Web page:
1000 Albums Project

ALBUM 24

Vile Child, by Milk Teeth
Suggested by Luke Kay

Ten days ago, this album hit the list for my 1000 Albums project.

Within a week, Milk Teeth announced they’d split up. Four days ago, to be precise.

Beware what you nominate for my attention, folks. This project is The Ring, and I am Samara.

The first thing that hits you about Milk Teeth is their vocal situation. Unwilling to restrain themselves to one lead vocalist, they break the mould and push the envelope and think outside the box. That’s right, folks. TWO LEAD VOCALISTS. Two lead vocalists with wildly contradicting styles.

Their female lead (and bassist) has a classic indie-rock sound, reminiscent of Nina Persson of the Cardigans, or even Sharleen Spiteri. The songs on which she plays the starring role are the best on the album.

Their male lead (and guitarist) has a screaming punk / metal voice, almost gurttural and verging on high death metal campness in places. The song on which he sings are largely forgettable.

Musically, the distorted guitar and homespun sound feels at odds with both styles, as if they pitched themselves dead centre and thus missed the glory of either extreme. The stringed instruments are grunged up through effects to an almost comical degree, giving the entire album that played-in-the-garage feel. It’s energetic – you certainly can’t say they aren’t belting it out – but it stinks a little of teenage excess. Everything louder than everything else.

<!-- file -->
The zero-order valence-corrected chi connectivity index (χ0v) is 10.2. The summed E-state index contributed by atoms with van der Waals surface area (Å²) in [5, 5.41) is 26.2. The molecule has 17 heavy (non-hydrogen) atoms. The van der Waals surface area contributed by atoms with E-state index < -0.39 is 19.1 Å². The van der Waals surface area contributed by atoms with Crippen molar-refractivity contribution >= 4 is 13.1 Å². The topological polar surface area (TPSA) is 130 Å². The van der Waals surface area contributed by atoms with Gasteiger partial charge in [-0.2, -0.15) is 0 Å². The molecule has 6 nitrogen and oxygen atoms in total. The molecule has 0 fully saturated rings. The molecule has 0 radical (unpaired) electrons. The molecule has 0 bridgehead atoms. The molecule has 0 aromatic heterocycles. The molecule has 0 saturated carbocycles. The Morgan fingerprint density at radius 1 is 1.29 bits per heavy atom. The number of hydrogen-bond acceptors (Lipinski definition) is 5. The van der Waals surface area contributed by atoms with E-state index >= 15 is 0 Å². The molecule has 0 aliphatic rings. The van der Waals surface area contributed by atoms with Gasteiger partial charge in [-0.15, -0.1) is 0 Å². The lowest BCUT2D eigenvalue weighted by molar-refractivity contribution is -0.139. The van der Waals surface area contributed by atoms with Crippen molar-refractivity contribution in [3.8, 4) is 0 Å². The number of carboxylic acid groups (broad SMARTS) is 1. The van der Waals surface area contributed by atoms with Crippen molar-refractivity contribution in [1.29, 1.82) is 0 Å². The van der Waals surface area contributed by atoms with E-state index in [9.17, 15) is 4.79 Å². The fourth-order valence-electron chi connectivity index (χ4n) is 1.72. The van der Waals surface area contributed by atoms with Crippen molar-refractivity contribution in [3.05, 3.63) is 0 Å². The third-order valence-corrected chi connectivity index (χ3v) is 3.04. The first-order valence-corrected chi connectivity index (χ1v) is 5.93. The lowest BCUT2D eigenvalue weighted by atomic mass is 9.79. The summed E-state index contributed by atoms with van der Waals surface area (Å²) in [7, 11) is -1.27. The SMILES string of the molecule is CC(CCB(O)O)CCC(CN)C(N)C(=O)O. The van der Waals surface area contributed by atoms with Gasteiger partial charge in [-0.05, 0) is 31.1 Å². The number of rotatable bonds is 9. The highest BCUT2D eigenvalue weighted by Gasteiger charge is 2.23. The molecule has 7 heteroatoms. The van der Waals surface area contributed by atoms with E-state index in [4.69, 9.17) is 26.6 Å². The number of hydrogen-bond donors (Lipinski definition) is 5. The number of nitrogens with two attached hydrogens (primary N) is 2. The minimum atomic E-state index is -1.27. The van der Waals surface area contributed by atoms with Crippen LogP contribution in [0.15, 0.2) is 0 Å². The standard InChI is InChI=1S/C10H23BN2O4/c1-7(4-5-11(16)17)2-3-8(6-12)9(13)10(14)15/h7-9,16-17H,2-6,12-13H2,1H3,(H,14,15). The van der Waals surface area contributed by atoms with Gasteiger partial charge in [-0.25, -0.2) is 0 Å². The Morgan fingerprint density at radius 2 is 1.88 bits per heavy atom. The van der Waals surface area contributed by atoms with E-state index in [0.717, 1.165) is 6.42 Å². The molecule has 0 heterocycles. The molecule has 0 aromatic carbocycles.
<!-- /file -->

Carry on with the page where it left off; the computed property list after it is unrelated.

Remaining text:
Yeah, I know. Get off my lawn, you kids.

There are some good tracks. My highlight is Crows Feet, three minutes of power pod with the funkiest drums on the album. Brickwork is also solid, and features both singers doing double duty. If I’m honest, it’s the best way to swallow the male lead vocals, diluted into a grunge version of Evanescence without the production values.

Vile Child just about musters a 5/10, on the strength of the female lead. Who knows, maybe she’ll find more fortune in a future project, unencumbered by a gravel-gargling grunge-guitar-grinding albatross.

It’s always a shame when a much-loved band splits up, but I won’t miss Milk Teeth. Like their literal counterparts, I’ve a set of adult variations on the same theme that have lasted me for years.

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